CyanogenMod 7.0.3, an incremental release for CM 7, is now live at cyanogenmod.com. While we're waiting for the official changelog from Cyanogen himself, I can tell you that it does not contain Android 2.3.4 (it's still based off 2.3.3) - that's been saved for CM 7.1 (if you can't wait for 2.3.4, you can update to it by using the nightlies). It does, however, contain important security fixes, among other things.
Our smartphones are quickly becoming on-the-go computers, so it only makes sense that the amount of data that we access on them is becoming greater, too. When we want to share files between computers and our Android phones, there are quite a few services available - like Dropbox, for example. But there is one problem with services like Dropbox: security. Sure, they may be fine for uploading pictures of the family dog or easily transferring MP3s to your Android device, but what about sensitive data?
Skype released an update to its Android app this morning, remedying the vulnerability which exposed tons of personal info that we revealed last week. Our own Justin Case who originally found the issue has taken a look at the updated version of the app and confirmed that the exploit he developed to demonstrate the vulnerability no longer functions.
Specifically, Skype has changed the permissions of the databases (which contain the personal information) in question.
From today's "probably should have seen it coming" pile, Engadget has come into possession of what looks like a presentation slide for a ruggedized Android tablet being developed by Motorola:
I know, the text is illegible, so here are the main points to take home:
- 7" capacitive LCD
- 1GHz dual-core TI OMAP processor
- 1GB RAM, 8GB NAND onboard storage
- Android 2.3 Gingerbread
- 8MP rear camera, 1.3MP front camera
- Stylus for signature capture
- Removable battery good for 5.5 hours of video
- Can withstand 4' drop onto plywood (oak, cherry, ash, maple certifications pending)
- Works in temperatures of 0-50 degrees Celsius
- Tons of enterprise-friendly security
- Fingerprint scanner
This device is clearly targeted towards business, and probably specifically towards businesses with employees out in the field, where the tablet's ruggedized nature will protect it from the harsh, plywood-filled world.
Just another step in Google's efforts to make Android more appealing to businesses - an update to the Google Apps Device Policy application has added three new features to make your Android device more secure:
- Remote Location: Any Android 2.2+ device can be located remotely via GPS or by making it ring. The PIN or password can also be remotely reset.
- Data Encryption: Android 3.0 introduced data encryption, and now Google Apps users have the ability to encrypt this data remotely as long as the App Device Policy is already installed on the device.
The ability to locate your expensive bundle of joy, when lost or worse, stolen, is priceless. And arguably more so, is the capability to prevent whoever is using it from accessing your personal data and photos while placing premium rate phone calls to xxx numbers in Eastern Europe.
It's peace of mind that even if your phone is truly gone for good, then the biggest expense you'll incur will be a new handset, and hell, the insurance that you are paying through the nose for, should cover that.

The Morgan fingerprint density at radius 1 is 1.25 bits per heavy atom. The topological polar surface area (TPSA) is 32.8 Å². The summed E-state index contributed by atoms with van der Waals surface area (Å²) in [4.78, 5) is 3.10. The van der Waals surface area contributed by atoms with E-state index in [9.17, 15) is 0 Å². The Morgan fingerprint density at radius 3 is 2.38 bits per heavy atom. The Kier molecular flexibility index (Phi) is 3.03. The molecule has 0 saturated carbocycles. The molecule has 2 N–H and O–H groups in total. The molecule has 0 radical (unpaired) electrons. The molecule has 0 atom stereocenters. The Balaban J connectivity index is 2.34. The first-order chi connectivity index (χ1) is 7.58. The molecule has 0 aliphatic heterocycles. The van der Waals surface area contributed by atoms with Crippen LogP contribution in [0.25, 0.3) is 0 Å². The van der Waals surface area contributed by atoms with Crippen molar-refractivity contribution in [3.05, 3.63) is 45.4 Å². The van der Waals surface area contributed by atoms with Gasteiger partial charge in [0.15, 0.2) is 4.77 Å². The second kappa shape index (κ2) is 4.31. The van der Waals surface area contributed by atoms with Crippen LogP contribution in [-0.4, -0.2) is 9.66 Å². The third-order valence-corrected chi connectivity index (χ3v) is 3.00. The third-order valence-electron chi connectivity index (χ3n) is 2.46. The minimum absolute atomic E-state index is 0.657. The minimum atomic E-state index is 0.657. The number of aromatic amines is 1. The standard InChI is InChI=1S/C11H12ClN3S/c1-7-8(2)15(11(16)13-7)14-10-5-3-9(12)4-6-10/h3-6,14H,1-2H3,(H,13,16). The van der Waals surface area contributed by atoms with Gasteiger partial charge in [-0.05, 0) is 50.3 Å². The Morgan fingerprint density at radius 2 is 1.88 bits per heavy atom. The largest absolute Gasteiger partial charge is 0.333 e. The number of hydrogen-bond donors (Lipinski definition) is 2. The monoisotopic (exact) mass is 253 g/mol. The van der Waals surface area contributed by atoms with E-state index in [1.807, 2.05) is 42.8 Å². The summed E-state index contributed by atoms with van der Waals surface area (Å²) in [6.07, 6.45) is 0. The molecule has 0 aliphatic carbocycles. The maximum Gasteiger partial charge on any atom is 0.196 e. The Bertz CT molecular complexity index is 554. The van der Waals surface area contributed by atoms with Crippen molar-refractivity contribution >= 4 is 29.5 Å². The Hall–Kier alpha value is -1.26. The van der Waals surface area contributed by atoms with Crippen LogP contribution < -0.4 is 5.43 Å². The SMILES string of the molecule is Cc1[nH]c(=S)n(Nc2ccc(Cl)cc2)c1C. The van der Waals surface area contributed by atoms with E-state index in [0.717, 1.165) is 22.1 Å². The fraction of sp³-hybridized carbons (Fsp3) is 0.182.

In the world of Android and, specifically, Android power-users, there are a lot of things you can do and a myriad of tools you can do these things with. One of my favorite things in the world is getting several tools I use regularly consolidated into a single package. If you use your device with any kind of regularity, you know that there are several things you like to know, modify, kill, lock, or enable.
Have you ever been in a situation where you needed to remotely access an account but couldn’t remember its password? I know that I have done so all too many times, so I started looking for a secure solution to this quandary. Although there are several good options, I chose KeePass - read on to discover how you can too.
Before we begin, there are a few things you will need:
- KeePass on your computer (I use the “Professional Edition”)
- KeePassDroid on your Android Phone
- A Dropbox Account
- Dropbox for Android
- OI File Manager (required by KeePass)
On the Desktop
The first thing that you will need to do is install Dropbox, if you haven’t already.
One of the ways Android protects application users from unwanted activities is by requiring every app to declare a set of permissions and allowing users to view those permissions during the installation phase. Don't like what an app can do? Just don't install it.
However, this all or nothing approach doesn't allow you to selectively turn off specific permissions, so if you don't like that an application accesses your phone state, you can't just disable that and still have the app installed.
That didn't take long. A collaborative effort between numerous Android hackers just managed to crack the Thunderbolt's bootloader wide open, successfully booting a custom recovery image. They also incidentally discovered a new root method in the process. Credit goes to jcase, jamezelle, and scotty2 (and all of andirc) for working out the details, and ProTekk and Trident for putting their shiny new Thunderbolts on the line. Here's the visual proof:
Image credit: Trident, ProTekk
We'll keep you apprised on the situation with instructions on how to go about unlocking your own Thunderbolt as we get more information.